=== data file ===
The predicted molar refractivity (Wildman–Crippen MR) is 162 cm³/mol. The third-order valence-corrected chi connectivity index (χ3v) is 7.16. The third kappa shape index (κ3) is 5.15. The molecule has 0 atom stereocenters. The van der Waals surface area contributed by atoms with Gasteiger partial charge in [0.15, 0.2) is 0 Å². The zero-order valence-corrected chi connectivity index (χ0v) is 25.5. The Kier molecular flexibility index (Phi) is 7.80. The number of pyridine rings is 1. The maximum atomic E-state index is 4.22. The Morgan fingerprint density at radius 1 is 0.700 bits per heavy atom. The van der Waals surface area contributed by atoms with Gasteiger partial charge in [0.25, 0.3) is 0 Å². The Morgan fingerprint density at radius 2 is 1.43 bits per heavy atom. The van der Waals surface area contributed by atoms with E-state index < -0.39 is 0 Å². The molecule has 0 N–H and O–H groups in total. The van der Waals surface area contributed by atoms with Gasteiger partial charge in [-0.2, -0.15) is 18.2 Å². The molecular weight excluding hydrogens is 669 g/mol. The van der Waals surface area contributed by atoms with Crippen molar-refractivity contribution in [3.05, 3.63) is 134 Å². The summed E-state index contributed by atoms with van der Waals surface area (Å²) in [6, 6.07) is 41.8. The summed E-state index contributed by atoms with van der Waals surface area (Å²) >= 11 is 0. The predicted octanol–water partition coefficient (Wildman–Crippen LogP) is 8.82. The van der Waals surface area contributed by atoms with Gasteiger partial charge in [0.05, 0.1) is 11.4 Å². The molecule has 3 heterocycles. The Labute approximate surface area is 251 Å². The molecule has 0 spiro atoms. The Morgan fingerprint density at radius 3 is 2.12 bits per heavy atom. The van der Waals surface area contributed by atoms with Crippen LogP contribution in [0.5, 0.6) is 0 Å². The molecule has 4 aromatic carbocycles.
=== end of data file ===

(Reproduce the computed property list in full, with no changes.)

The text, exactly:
The predicted molar refractivity (Wildman–Crippen MR) is 162 cm³/mol. The third-order valence-corrected chi connectivity index (χ3v) is 7.16. The third kappa shape index (κ3) is 5.15. The molecule has 0 atom stereocenters. The van der Waals surface area contributed by atoms with Gasteiger partial charge in [0.15, 0.2) is 0 Å². The zero-order valence-corrected chi connectivity index (χ0v) is 25.5. The Kier molecular flexibility index (Phi) is 7.80. The number of pyridine rings is 1. The maximum atomic E-state index is 4.22. The Morgan fingerprint density at radius 1 is 0.700 bits per heavy atom. The van der Waals surface area contributed by atoms with Gasteiger partial charge in [0.25, 0.3) is 0 Å². The Morgan fingerprint density at radius 2 is 1.43 bits per heavy atom. The van der Waals surface area contributed by atoms with E-state index < -0.39 is 0 Å². The molecule has 0 N–H and O–H groups in total. The van der Waals surface area contributed by atoms with Gasteiger partial charge in [-0.2, -0.15) is 18.2 Å². The molecular weight excluding hydrogens is 669 g/mol. The van der Waals surface area contributed by atoms with Crippen molar-refractivity contribution in [3.05, 3.63) is 134 Å². The summed E-state index contributed by atoms with van der Waals surface area (Å²) in [6, 6.07) is 41.8. The summed E-state index contributed by atoms with van der Waals surface area (Å²) >= 11 is 0. The predicted octanol–water partition coefficient (Wildman–Crippen LogP) is 8.82. The van der Waals surface area contributed by atoms with Gasteiger partial charge in [0.05, 0.1) is 11.4 Å². The molecule has 3 heterocycles. The Labute approximate surface area is 251 Å². The molecule has 0 spiro atoms. The Morgan fingerprint density at radius 3 is 2.12 bits per heavy atom. The van der Waals surface area contributed by atoms with Crippen LogP contribution in [0.5, 0.6) is 0 Å². The molecule has 4 aromatic carbocycles.